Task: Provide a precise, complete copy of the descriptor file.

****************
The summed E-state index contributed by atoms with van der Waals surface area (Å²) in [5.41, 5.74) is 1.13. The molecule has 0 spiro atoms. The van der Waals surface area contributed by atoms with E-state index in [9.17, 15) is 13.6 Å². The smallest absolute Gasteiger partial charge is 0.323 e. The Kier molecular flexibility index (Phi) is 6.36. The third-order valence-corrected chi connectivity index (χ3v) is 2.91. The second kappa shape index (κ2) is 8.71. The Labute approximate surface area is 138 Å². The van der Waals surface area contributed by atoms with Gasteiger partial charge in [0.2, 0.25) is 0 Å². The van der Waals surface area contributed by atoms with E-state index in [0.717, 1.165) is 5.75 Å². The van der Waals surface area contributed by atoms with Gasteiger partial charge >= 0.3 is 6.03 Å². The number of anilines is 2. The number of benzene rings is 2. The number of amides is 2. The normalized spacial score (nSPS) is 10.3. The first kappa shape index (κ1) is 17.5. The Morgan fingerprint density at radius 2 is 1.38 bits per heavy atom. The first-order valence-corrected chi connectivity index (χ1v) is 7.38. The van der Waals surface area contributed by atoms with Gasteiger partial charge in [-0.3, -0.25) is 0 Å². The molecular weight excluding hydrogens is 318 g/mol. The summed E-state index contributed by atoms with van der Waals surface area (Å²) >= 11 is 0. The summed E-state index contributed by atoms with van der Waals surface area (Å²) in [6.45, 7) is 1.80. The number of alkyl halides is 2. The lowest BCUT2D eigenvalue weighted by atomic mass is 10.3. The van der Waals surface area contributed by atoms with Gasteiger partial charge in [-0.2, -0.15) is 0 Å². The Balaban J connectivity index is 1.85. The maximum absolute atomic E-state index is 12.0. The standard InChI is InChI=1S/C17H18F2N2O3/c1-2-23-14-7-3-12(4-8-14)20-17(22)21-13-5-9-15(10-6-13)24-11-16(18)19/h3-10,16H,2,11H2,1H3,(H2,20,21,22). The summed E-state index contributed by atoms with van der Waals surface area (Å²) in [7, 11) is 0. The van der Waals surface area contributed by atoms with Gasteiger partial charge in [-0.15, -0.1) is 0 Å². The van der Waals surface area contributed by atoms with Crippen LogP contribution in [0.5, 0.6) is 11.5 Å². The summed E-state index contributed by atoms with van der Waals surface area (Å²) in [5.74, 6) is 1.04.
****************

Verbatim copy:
The summed E-state index contributed by atoms with van der Waals surface area (Å²) in [5.41, 5.74) is 1.13. The molecule has 0 spiro atoms. The van der Waals surface area contributed by atoms with E-state index in [9.17, 15) is 13.6 Å². The smallest absolute Gasteiger partial charge is 0.323 e. The Kier molecular flexibility index (Phi) is 6.36. The third-order valence-corrected chi connectivity index (χ3v) is 2.91. The second kappa shape index (κ2) is 8.71. The Labute approximate surface area is 138 Å². The van der Waals surface area contributed by atoms with Gasteiger partial charge in [0.2, 0.25) is 0 Å². The van der Waals surface area contributed by atoms with E-state index in [0.717, 1.165) is 5.75 Å². The van der Waals surface area contributed by atoms with Gasteiger partial charge >= 0.3 is 6.03 Å². The number of anilines is 2. The number of benzene rings is 2. The number of amides is 2. The normalized spacial score (nSPS) is 10.3. The first kappa shape index (κ1) is 17.5. The Morgan fingerprint density at radius 2 is 1.38 bits per heavy atom. The first-order valence-corrected chi connectivity index (χ1v) is 7.38. The van der Waals surface area contributed by atoms with Gasteiger partial charge in [-0.3, -0.25) is 0 Å². The molecular weight excluding hydrogens is 318 g/mol. The summed E-state index contributed by atoms with van der Waals surface area (Å²) >= 11 is 0. The summed E-state index contributed by atoms with van der Waals surface area (Å²) in [6.45, 7) is 1.80. The number of alkyl halides is 2. The lowest BCUT2D eigenvalue weighted by atomic mass is 10.3. The van der Waals surface area contributed by atoms with Gasteiger partial charge in [-0.2, -0.15) is 0 Å². The Balaban J connectivity index is 1.85. The maximum absolute atomic E-state index is 12.0. The standard InChI is InChI=1S/C17H18F2N2O3/c1-2-23-14-7-3-12(4-8-14)20-17(22)21-13-5-9-15(10-6-13)24-11-16(18)19/h3-10,16H,2,11H2,1H3,(H2,20,21,22). The summed E-state index contributed by atoms with van der Waals surface area (Å²) in [7, 11) is 0. The van der Waals surface area contributed by atoms with Gasteiger partial charge in [-0.15, -0.1) is 0 Å². The van der Waals surface area contributed by atoms with Crippen LogP contribution in [0.5, 0.6) is 11.5 Å². The summed E-state index contributed by atoms with van der Waals surface area (Å²) in [5.74, 6) is 1.04.